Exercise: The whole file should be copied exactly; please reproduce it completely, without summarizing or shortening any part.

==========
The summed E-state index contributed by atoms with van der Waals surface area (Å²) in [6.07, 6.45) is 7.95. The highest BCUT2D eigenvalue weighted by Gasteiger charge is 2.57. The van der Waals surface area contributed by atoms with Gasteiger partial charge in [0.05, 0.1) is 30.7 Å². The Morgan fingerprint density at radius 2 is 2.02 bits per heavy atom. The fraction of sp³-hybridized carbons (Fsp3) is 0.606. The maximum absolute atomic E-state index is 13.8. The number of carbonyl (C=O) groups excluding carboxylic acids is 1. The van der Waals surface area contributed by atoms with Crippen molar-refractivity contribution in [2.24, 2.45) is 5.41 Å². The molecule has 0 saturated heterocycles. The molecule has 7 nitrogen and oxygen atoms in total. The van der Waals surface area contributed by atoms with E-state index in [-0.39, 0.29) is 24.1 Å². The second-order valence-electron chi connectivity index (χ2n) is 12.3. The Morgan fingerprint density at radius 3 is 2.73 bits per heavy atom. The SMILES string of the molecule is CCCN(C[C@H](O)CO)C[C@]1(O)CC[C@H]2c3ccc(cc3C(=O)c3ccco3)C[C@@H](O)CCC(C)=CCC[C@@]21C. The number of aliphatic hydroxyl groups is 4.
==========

The summed E-state index contributed by atoms with van der Waals surface area (Å²) in [6.07, 6.45) is 7.95. The highest BCUT2D eigenvalue weighted by Gasteiger charge is 2.57. The van der Waals surface area contributed by atoms with Gasteiger partial charge in [0.05, 0.1) is 30.7 Å². The Morgan fingerprint density at radius 2 is 2.02 bits per heavy atom. The fraction of sp³-hybridized carbons (Fsp3) is 0.606. The maximum absolute atomic E-state index is 13.8. The number of carbonyl (C=O) groups excluding carboxylic acids is 1. The van der Waals surface area contributed by atoms with Crippen molar-refractivity contribution in [2.24, 2.45) is 5.41 Å². The molecule has 0 saturated heterocycles. The molecule has 7 nitrogen and oxygen atoms in total. The van der Waals surface area contributed by atoms with E-state index in [-0.39, 0.29) is 24.1 Å². The second-order valence-electron chi connectivity index (χ2n) is 12.3. The Morgan fingerprint density at radius 3 is 2.73 bits per heavy atom. The SMILES string of the molecule is CCCN(C[C@H](O)CO)C[C@]1(O)CC[C@H]2c3ccc(cc3C(=O)c3ccco3)C[C@@H](O)CCC(C)=CCC[C@@]21C. The number of aliphatic hydroxyl groups is 4.